Goldberg and Armstrong also donated money to particularly needy families in behalf of True Start Athletics. Two cousins from the Bwayi School in Eldoret—a 14 year-old named Matthew and a 15 year-old named Peter—received $220. Peter, whose parents died in tribal clashes, and Matthew, whose father makes 50 cents per day chopping and selling firewood, live in a small mud hut, whose cramped space is filled with 10 other family members. It’s not uncommon for them to eat leaves for dinner, and when Goldberg and Armstrong showed up and handed them the money, Matthew’s mom and dad started crying.
“It was probably the most emotional and rewarding experience of my life,” Goldberg recalled. “They were speechless and I didn’t know what to say because I had never been exposed to something like this.”
A relatively small amount of money goes a long way in Kenya—a can of coke is 58 cents, a dozen eggs $1.57—and the donation, Goldberg noted, will help keep the family afloat for more than a year.
A new life for Edda
One of the most heartrending stories Goldberg told me focused on Edda, an undernourished 14 year-old girl who loves school and dreams of becoming a nurse.
Goldberg and Edda struck up a friendship some two weeks ago, when the former met the latter during her visit to the Park View primary school in Nakuru. Edda, Goldberg learned, was on the verge of being sold off into marriage by her alcoholic father, who last year sold her 15 year-old sister for $240. The only way to protect Edda from suffering the same fate, Goldberg explained, was to remove her from her home, and then enroll her in the local boarding school. After getting permission from Edda’s mother, Goldberg and Armstrong did just that, paying for the tuition for her first term, which she began earlier this week.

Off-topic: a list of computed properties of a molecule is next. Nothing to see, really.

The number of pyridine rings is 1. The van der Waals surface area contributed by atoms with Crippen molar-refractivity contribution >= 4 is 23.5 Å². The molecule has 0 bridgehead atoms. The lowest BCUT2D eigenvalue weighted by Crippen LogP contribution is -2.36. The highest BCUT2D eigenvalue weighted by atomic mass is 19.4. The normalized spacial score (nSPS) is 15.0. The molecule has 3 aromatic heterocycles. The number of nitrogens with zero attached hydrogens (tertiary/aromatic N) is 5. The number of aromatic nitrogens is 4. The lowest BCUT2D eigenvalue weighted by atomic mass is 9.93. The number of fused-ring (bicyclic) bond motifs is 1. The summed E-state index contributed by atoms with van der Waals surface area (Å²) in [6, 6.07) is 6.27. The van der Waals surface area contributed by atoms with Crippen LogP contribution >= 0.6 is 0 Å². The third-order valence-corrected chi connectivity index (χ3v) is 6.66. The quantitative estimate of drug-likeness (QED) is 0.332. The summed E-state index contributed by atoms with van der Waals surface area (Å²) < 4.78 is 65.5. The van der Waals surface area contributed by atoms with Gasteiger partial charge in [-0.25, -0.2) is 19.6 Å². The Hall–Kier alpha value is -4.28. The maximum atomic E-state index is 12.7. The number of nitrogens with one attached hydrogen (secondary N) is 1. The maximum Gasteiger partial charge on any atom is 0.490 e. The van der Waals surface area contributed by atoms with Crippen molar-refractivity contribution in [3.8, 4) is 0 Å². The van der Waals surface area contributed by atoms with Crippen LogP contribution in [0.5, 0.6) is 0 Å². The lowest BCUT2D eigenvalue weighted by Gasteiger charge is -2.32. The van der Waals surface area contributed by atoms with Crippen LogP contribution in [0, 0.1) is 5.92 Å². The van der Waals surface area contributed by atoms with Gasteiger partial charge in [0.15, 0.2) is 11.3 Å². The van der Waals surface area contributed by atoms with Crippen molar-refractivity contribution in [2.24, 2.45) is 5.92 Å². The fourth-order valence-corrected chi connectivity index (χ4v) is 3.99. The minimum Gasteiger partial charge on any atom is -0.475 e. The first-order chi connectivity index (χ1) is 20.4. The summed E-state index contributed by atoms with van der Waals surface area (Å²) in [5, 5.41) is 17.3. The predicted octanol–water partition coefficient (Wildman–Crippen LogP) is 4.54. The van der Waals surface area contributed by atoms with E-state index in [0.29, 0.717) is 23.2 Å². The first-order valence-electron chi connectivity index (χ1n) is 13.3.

“I can’t believe you’re here,” Edda told Goldberg in Swahili, after her new friend had taken her shopping for her boarding school uniform. Noted Goldberg: “It means so much knowing that we could change her life.”
There’s no doubt that Goldberg and Armstrong’s work in Kenya made a distinctly positive impact on scores of studious kids and their families. What’s also without debate is the mission’s life-changing effect on the young humanitarians themselves.
Goldberg has long dreamed of becoming a motivational speaker. She once pictured herself atop a stage, looking out before a sea of hapless athletes, down on their luck men and women who’d struggled to overcome injuries and disappointing performances. She could relate to them, she thought, she could tell them how she broke both her legs playing hockey, underwent multiple surgeries, and then considered quitting the sport she loved. And she could inspire them too, sharing how she harnessed her optimism, how she rehabbed like crazy, how she overcame adversity—and the fear of re-injury— to go on to play 90 games for the Huskies.
But then she visited Kenya, and the scope of her career dreams expanded. Witnessing the living conditions of the vast majority of Kenyans, she said, many of whom live in mud huts or in tarps on the roadside, put her life in perspective and compelled her to reconsider the scale of her professional aspirations.
“We have been born into opportunity,” Goldberg explained. “When people here start having trouble with their jobs or questioning their future path, they should realize that they don’t have it so badly.” No longer, she told me, does she want to limit herself to an audience of athletes. Now, she said, she wants to target “all people who are feeling down for whatever reason and work with them to overcome their negativity.”
Goldberg will put her motivational speaking skills to work this fall, when she begins a co-op with Dale Carnegie Training, the nation’s leader in professional and corporate development. Her focus, her manager told her, will be the millennial generation, members of Generation Y for whom she will give inspirational presentations. “He thinks I have the power to motivate and inspire people in my generation to keep succeeding and developing,” Goldberg said.